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Journal of Environmental Pathology, Toxicology and Oncology
インパクトファクター: 1.241 5年インパクトファクター: 1.349 SJR: 0.519 SNIP: 0.613 CiteScore™: 1.61

ISSN 印刷: 0731-8898
ISSN オンライン: 2162-6537

Journal of Environmental Pathology, Toxicology and Oncology

DOI: 10.1615/JEnvPathToxOncol.v23.i1.60
6 pages

Cell Membrane Oxidative Damage Induced by Gamma-Radiation and Apoptotic Sensitivity

Kaushala Prasad Mishra
Department of Life Sciences, University of Mumbai, Mumbai, India; Nehru Gram Bharati University, Allahabad, UP, India; Foundation for Education and Research, India and BM International Research Centre, Mumbai, India

要約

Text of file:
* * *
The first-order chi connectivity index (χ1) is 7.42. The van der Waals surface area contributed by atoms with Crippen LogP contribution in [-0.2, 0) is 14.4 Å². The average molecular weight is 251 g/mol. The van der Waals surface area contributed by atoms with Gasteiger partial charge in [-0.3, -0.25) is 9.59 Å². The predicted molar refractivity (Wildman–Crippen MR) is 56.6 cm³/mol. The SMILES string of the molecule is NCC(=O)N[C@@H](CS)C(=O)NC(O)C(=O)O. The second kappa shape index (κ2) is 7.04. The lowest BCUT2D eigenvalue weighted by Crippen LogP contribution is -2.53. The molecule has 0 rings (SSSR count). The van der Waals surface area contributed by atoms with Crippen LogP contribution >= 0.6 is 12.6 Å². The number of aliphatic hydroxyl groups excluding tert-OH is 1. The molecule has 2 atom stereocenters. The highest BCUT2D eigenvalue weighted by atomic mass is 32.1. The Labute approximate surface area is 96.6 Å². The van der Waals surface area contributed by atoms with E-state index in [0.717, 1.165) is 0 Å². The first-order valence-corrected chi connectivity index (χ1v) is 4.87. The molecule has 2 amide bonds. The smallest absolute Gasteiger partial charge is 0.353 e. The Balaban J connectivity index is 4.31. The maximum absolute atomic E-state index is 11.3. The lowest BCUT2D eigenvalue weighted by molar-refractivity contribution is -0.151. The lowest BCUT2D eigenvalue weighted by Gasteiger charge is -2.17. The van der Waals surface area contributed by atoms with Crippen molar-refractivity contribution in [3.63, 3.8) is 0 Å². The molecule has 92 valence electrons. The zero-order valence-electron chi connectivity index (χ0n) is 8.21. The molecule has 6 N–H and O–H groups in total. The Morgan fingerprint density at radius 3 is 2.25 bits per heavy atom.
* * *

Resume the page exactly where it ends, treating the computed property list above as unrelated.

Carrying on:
Ionizing radiation-generated reactive oxygen species (ROS) resulting in oxidative damage to the cell membrane and its consequent role in the mechanism of apoptotic cell death have been receiving growing attention in cellular radiobiology. In recent years, evidence has accumulated to suggest that it is the damage to the cell membrane that contributes to the radiation cell killing. It has been demonstrated that degradation of membrane-bound sphingomyelinase (SMase) after irradiation of bovine endothelial cell produces ceramide, which initiates an apoptotic cascade, suggesting membrane-triggered events in the mechanism of cellular apoptosis. Fluorescence and electron spin resonance (ESR) studies from γ-irradiation of liposomal vesicles have shown that radiation-mediated lipid damage was modified by the inclusion of structure-modulating agents (e.g., cholesterol) and antioxidants (e.g., tocopherol, eugenol). The magnitude of the modification of the damage was found to be dependent on the concentration of these modifiers. Moreover, experiments on dipalmitoyl phosphatidyl choline (DPPC) unilamellar liposomes demonstrated a biphasic behavior of radiation damage, which was remarkably modified by ascorbic acid and α-tocopherol in a concentration-dependent fashion. The comparison of their protective effects showed that ascorbic acid was less effective than tocopherol against radiation damage to liposomes. Studies on irradiated mouse thymocytes employing FDA fluorescence probe have suggested post-irradiation time- and dose-dependent changes in membrane permeability. The determination of induction of apoptosis in irradiated thymocytes showed a time-dependent DNA fragmentation, suggesting that radiation-induced permeability changes and occurrence of apoptotic death in thymocytes were closely correlated. These results are discussed, with an emphasis on membrane-damage-mediated apoptotic death with relevance to improvement of cancer radiotherapy.


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